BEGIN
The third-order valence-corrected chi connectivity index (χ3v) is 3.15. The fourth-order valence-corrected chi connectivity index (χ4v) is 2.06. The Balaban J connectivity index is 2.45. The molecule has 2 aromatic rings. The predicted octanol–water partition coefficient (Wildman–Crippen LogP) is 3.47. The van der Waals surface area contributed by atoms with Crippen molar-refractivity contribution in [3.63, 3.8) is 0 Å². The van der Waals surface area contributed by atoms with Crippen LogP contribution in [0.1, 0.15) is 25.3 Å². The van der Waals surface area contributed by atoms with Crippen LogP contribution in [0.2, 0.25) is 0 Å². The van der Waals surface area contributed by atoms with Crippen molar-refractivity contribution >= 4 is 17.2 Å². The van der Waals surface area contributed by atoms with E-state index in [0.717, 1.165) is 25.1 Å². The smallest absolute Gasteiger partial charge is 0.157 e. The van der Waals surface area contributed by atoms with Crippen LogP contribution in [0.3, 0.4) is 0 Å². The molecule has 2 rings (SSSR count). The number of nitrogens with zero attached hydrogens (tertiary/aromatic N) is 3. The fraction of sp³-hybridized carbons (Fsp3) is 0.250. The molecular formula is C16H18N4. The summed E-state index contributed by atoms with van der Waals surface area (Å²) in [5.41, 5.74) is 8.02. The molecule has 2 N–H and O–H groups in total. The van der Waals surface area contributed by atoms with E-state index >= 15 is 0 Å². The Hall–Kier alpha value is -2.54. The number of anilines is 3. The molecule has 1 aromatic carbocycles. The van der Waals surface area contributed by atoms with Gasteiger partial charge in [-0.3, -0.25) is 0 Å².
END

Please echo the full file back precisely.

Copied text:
The third-order valence-corrected chi connectivity index (χ3v) is 3.15. The fourth-order valence-corrected chi connectivity index (χ4v) is 2.06. The Balaban J connectivity index is 2.45. The molecule has 2 aromatic rings. The predicted octanol–water partition coefficient (Wildman–Crippen LogP) is 3.47. The van der Waals surface area contributed by atoms with Crippen molar-refractivity contribution in [3.63, 3.8) is 0 Å². The van der Waals surface area contributed by atoms with Crippen LogP contribution in [0.1, 0.15) is 25.3 Å². The van der Waals surface area contributed by atoms with Crippen LogP contribution in [0.2, 0.25) is 0 Å². The van der Waals surface area contributed by atoms with Crippen molar-refractivity contribution >= 4 is 17.2 Å². The van der Waals surface area contributed by atoms with E-state index in [0.717, 1.165) is 25.1 Å². The smallest absolute Gasteiger partial charge is 0.157 e. The van der Waals surface area contributed by atoms with Crippen LogP contribution in [0.3, 0.4) is 0 Å². The molecule has 2 rings (SSSR count). The number of nitrogens with zero attached hydrogens (tertiary/aromatic N) is 3. The fraction of sp³-hybridized carbons (Fsp3) is 0.250. The molecular formula is C16H18N4. The summed E-state index contributed by atoms with van der Waals surface area (Å²) in [5.41, 5.74) is 8.02. The molecule has 2 N–H and O–H groups in total. The van der Waals surface area contributed by atoms with E-state index >= 15 is 0 Å². The Hall–Kier alpha value is -2.54. The number of anilines is 3. The molecule has 1 aromatic carbocycles. The van der Waals surface area contributed by atoms with Gasteiger partial charge in [-0.3, -0.25) is 0 Å².